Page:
Kjetil MULELID Trio: Not Nearly Enough To Buy A House – Rune Grammofon

by | Nov 17, 2017 | Jazz CD Reviews

Kjetil MULELID Trio: Not Nearly Enough To Buy A House – Rune Grammofon RCD2 2196, (11/17/17) ****:

Another fine example of exciting on-the-edge-of free jazz trio music from Trondheim, Norway.

(Kjetil Mulelid; piano/ Andreas Skar Winther; bass/ Bjorn Marius Hegge; drums)

The title of this new release, Not Nearly Enough to Buy a House, describes the general condition of folk here in Portland, Oregon as elsewhere. The phrase contains neither complaint nor charge, but puzzlement at a setup that is at odds with the aspirations of the spirit. The trio led by Kjetil Mulelid on the piano inhabits a pretty nice musical space, however. There are a few moments of the particularly Nordic loneliness and nostalgia, but most of the session is a busy collaboration on strong melodic shapes. The compositions have no connection to either the American Songbook or the later jazz charts of the post-bop era. Rather the style stands closer to folk music, not least in its surprising intimacy. The rhythmic interactions of the superb Andreas Winther on the kit and the solid Bjorn Hegge on bass are infused with post-free European influences, now floating, now rattling furiously but rarely tapping out a predictable swing pulse.

The first tune, “Entrance”, is a stately dark-hued anthem theme. There is no feeling of gusto or welcoming. It is as if the trio exited shortly upon entering. It is a curious chart, diffident, brief and arresting. The sequel “Fly, Fly” builds with simple diatonic materials, the subject stated in unison. It is the drums which do most of the flying, while the piano evokes revery and earth-bound striving. A great right hand solo demonstrates a jazz sensibility liberated from bebop cliches, freshy inspired with vivid use of dissonant clusters. This piece alone measures up well to the best ECM trio sessions of recent years, but perhaps the pianists aesthetic would be better compared to the Frank Kimbrough at his most free.

“Childrens Song” sounds like a waltz but is in 4/4. A lovely tune, wistfully autumnal. A largely unstructured piece, “You Stood There in Silence”, follows. The restless inquiry of the piano and invigorating clattering of the kit overwhelm the maundering bass. But by the end, we can see that the trio truly has the hang of this group improvised music which succeeds by careful attention to shifts of accent and direction. We are in the mood for something cheery midway in but instead we get a serious and entirely free improvisation. Eerie sound effects, bow on cymbal perhaps, pulseless ostinato on bass. The piano makes a few harmonic suggestions which are eventually taken up with tentative agreement. Not much happens and the piece is carried along by the drummers high spirits.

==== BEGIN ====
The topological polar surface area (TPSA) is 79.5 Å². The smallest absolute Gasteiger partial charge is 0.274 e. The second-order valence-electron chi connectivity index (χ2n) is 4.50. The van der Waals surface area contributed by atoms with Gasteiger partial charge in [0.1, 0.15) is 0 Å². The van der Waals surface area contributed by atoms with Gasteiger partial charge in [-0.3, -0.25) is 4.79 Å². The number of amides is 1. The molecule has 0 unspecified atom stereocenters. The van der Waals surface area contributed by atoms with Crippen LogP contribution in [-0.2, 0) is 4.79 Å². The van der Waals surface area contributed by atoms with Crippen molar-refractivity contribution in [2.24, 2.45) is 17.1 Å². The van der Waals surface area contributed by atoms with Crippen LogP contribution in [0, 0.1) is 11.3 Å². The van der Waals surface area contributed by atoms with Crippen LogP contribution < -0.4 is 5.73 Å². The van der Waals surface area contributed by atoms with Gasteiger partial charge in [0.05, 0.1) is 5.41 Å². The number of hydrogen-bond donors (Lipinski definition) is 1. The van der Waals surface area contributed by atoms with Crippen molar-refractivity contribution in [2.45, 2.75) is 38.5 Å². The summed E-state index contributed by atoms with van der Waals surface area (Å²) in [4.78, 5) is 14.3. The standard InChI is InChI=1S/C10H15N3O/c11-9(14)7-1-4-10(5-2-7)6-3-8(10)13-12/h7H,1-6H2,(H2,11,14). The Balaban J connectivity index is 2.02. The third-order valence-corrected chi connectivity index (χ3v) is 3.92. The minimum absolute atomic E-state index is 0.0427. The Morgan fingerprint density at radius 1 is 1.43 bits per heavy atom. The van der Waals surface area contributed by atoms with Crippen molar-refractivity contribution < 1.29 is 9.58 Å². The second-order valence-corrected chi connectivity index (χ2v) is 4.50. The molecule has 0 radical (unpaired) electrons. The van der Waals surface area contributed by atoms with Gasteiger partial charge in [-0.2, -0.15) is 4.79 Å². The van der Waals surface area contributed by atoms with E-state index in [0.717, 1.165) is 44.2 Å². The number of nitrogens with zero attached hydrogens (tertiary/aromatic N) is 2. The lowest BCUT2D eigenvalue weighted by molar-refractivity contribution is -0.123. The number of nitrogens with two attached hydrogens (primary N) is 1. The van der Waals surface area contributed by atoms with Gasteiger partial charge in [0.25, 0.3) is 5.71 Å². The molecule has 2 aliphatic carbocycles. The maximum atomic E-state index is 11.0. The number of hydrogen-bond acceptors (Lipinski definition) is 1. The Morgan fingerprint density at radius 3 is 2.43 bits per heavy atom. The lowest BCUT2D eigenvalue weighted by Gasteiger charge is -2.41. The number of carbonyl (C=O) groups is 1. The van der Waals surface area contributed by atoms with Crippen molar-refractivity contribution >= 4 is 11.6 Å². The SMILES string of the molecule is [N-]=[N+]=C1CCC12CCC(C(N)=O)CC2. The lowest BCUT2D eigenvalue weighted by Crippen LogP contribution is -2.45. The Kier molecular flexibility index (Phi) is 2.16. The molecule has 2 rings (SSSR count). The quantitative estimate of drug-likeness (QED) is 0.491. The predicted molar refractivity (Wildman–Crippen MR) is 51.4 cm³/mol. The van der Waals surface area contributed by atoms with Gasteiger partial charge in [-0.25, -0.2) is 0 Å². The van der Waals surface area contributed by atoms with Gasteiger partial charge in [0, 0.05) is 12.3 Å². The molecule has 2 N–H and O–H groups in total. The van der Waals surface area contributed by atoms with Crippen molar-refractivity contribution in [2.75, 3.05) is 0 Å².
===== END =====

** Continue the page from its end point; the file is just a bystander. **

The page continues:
“From Someone Else’s Point of View” is a minor key meditation  which swirls up into luminous fragments. The chordless dreamy abstraction recalls Paul Bley in a gentle mood. Next the striking “Time/Breath” exploits all the textural possibilities of the trio before finding its way into a simple theme. This piece reminds me of the work of Eyolf Dale whose outstanding Wolf Valley was review on these pages a year ago. Perhaps we are beginning to delineate a specifically Nordic musical landscape, its glittering capital Trondheim, Norway.  “Leaving Home” swings mightily as if to make up for too much brooding. Perhaps this tune suggests the conditions under which the conundrum of the title revealed itself. No sooner do you leave home than you find yourself in a grungy laundromat pondering the existential quagmire.  By now, we come to expect the  affirmation to come from the kit and it does.  The pianist still resists any well worn blues licks, opting for a nice counter-punching right/left hand separation. The drums steal the show for the last time with an eccentricity which is counterbalanced by the straight and muscular bottom of the bass.  “Three Last Words” is a valedictory rhapsody, all sweet arpeggios and swaying lullaby. It avoids sentimentality by abruptly ending, only to reappear as a enigmatic new melody, a final coda that perfectly balances all three instruments.

Overall, we must commend this outstanding trio for its original exploration of the possibilities of the trio. Kjetil Mulelid has a deft pen and great feeling for this musical landscape, the ideals of the equilateral trio are nearly achieved and the scope of the project is modest yet satisfying. This represents just another triumph for that musical epicenter Trondheim and the resourceful Nordic improvisers working there.

—Fritz Balwit

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